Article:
The theory of historicism focuses on a specific context, such as a local culture, historical period, or geographical place and examines a society using the concept of cultural relativism. This theory dates back to the mid-nineteenth and early twentieth centuries and is presented in two forms: diffusionism and historical particularism. This theory hoped to offer different explanations of cultural change and largely developed out of rejection of social evolutionists who, instead, believed that humans share characteristics which go beyond individual culture; which was believed to, perhaps, unintentionally produce ethnocentrism (Murphy: 2009). Historicism is largely an empirical anthropological theory.
Moreover, historicism gives a better explanation for cultural change and its influences. Anthropologists who follow this theory believe that it is important to explain what happened and where as well as why and how something occurred which led to the cultural change. In short, this theory was created after intellectuals, such as Franz Boas, became displeased with eighteenth century evolutionist thought which proposed that primitive man operated at a base level of mental functioning and therefore, they were seen as less intelligent as civilizations (in Western Europe) who were at the top level of mental functioning (Murphy: 2009). Those who followed historicism rejected this and believe that in order to understand cultural change one must look into that culture’s unique history using an emic approach to studying humans. They also rejected the idea that there was only one point or path to cultural development; instead, they explored alternative paths that are unique to each culture. Also, those who were proponents of historicism believed that there was not a hierarchy between civilizations, therefore a particular societies’ culture was not seen as better or worse than another, just different. In other words, the proponents believed in cultural relativism and rejected anthropological racism that was prevalent at the time.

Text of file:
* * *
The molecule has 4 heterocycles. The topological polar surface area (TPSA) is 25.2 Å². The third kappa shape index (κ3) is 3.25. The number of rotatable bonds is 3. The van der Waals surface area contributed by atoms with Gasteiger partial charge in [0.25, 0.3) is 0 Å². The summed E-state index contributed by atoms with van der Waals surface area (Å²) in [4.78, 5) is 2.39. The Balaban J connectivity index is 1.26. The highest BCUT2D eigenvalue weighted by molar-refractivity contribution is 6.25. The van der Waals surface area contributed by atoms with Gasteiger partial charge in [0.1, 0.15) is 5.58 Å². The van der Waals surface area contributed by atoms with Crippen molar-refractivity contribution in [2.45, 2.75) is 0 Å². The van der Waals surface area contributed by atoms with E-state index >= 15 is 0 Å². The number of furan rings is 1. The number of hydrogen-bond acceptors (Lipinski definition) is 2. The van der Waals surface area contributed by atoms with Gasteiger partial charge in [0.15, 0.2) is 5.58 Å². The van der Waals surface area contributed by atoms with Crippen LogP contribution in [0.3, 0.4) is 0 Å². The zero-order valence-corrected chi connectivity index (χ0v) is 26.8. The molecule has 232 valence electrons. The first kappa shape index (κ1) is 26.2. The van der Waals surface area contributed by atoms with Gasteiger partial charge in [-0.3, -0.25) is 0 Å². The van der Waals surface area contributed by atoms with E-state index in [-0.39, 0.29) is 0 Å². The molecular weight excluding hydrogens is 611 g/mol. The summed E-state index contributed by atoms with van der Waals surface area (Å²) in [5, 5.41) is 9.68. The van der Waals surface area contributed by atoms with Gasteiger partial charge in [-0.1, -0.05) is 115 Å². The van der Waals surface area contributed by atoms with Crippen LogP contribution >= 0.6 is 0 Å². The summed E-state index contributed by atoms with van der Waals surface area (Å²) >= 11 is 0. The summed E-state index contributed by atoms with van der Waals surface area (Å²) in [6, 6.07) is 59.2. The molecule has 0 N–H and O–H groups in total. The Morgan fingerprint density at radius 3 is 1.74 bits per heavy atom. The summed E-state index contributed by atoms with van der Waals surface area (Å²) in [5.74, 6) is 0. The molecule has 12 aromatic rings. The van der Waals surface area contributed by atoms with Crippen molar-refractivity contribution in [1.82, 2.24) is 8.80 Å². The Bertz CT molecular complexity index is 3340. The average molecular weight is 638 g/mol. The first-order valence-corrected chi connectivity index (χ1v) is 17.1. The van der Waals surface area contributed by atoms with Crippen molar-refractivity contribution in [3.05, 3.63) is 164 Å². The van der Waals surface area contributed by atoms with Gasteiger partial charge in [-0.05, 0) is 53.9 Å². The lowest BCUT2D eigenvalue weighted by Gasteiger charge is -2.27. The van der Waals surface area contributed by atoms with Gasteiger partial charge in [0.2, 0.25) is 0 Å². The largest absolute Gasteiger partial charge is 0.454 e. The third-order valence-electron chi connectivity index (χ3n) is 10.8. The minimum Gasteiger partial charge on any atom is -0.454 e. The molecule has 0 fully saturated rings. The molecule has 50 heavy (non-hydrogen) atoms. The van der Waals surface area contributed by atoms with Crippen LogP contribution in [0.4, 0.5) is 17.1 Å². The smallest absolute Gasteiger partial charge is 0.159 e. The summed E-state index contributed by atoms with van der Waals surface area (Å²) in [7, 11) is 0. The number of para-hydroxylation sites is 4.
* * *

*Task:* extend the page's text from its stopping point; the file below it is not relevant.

Edward Sapir (b. 1884, d. 1939)
Fritz Graebner (b. 1877, d. 1934)
Ruth Benedict (b. 1887, d. 1948)
Alfred Louis Kroeber (b. 1876, d. 1960)
Grafton Elliot Smith (b. 1871, d. 1937)
Franz Boas (b. 1858, d. 1942)
Benedict, Ruth. 1934. Patterns of Culture. New York: Houghton Mifflin.
Boas, Franz. 1911. The Mind of Primitive Man. New York: Macmillan.
Sapir, Edward. 1916. Time Perspective in Aboriginal American Culture, A Study in Method. Ottawa: Government Printing Bureau.
Smith, Grafton Elliot. 1933. The Diffusion of Culture. London, Watts.